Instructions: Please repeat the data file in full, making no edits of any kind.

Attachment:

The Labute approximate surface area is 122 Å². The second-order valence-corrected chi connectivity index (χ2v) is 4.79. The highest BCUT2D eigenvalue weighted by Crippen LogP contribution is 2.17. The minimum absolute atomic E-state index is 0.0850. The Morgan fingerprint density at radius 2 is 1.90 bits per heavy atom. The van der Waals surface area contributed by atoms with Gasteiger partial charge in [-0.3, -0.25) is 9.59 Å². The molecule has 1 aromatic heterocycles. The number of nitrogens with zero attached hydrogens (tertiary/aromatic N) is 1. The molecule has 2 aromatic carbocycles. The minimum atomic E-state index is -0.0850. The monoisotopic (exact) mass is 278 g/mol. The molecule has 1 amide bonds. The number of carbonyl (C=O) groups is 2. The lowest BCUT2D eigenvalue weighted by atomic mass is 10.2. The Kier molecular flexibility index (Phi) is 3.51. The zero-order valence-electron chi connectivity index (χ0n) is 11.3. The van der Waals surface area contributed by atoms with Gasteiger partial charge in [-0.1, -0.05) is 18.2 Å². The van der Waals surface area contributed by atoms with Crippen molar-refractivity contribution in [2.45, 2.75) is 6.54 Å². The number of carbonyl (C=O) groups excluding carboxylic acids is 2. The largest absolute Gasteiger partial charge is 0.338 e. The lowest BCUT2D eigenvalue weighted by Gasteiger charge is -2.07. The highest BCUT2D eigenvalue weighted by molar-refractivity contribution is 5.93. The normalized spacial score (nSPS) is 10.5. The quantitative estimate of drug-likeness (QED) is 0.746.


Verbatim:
The Labute approximate surface area is 122 Å². The second-order valence-corrected chi connectivity index (χ2v) is 4.79. The highest BCUT2D eigenvalue weighted by Crippen LogP contribution is 2.17. The minimum absolute atomic E-state index is 0.0850. The Morgan fingerprint density at radius 2 is 1.90 bits per heavy atom. The van der Waals surface area contributed by atoms with Gasteiger partial charge in [-0.3, -0.25) is 9.59 Å². The molecule has 1 aromatic heterocycles. The number of nitrogens with zero attached hydrogens (tertiary/aromatic N) is 1. The molecule has 2 aromatic carbocycles. The minimum atomic E-state index is -0.0850. The monoisotopic (exact) mass is 278 g/mol. The molecule has 1 amide bonds. The number of carbonyl (C=O) groups is 2. The lowest BCUT2D eigenvalue weighted by atomic mass is 10.2. The Kier molecular flexibility index (Phi) is 3.51. The zero-order valence-electron chi connectivity index (χ0n) is 11.3. The van der Waals surface area contributed by atoms with Gasteiger partial charge in [-0.1, -0.05) is 18.2 Å². The van der Waals surface area contributed by atoms with Crippen molar-refractivity contribution in [2.45, 2.75) is 6.54 Å². The number of carbonyl (C=O) groups excluding carboxylic acids is 2. The largest absolute Gasteiger partial charge is 0.338 e. The lowest BCUT2D eigenvalue weighted by Gasteiger charge is -2.07. The highest BCUT2D eigenvalue weighted by molar-refractivity contribution is 5.93. The normalized spacial score (nSPS) is 10.5. The quantitative estimate of drug-likeness (QED) is 0.746.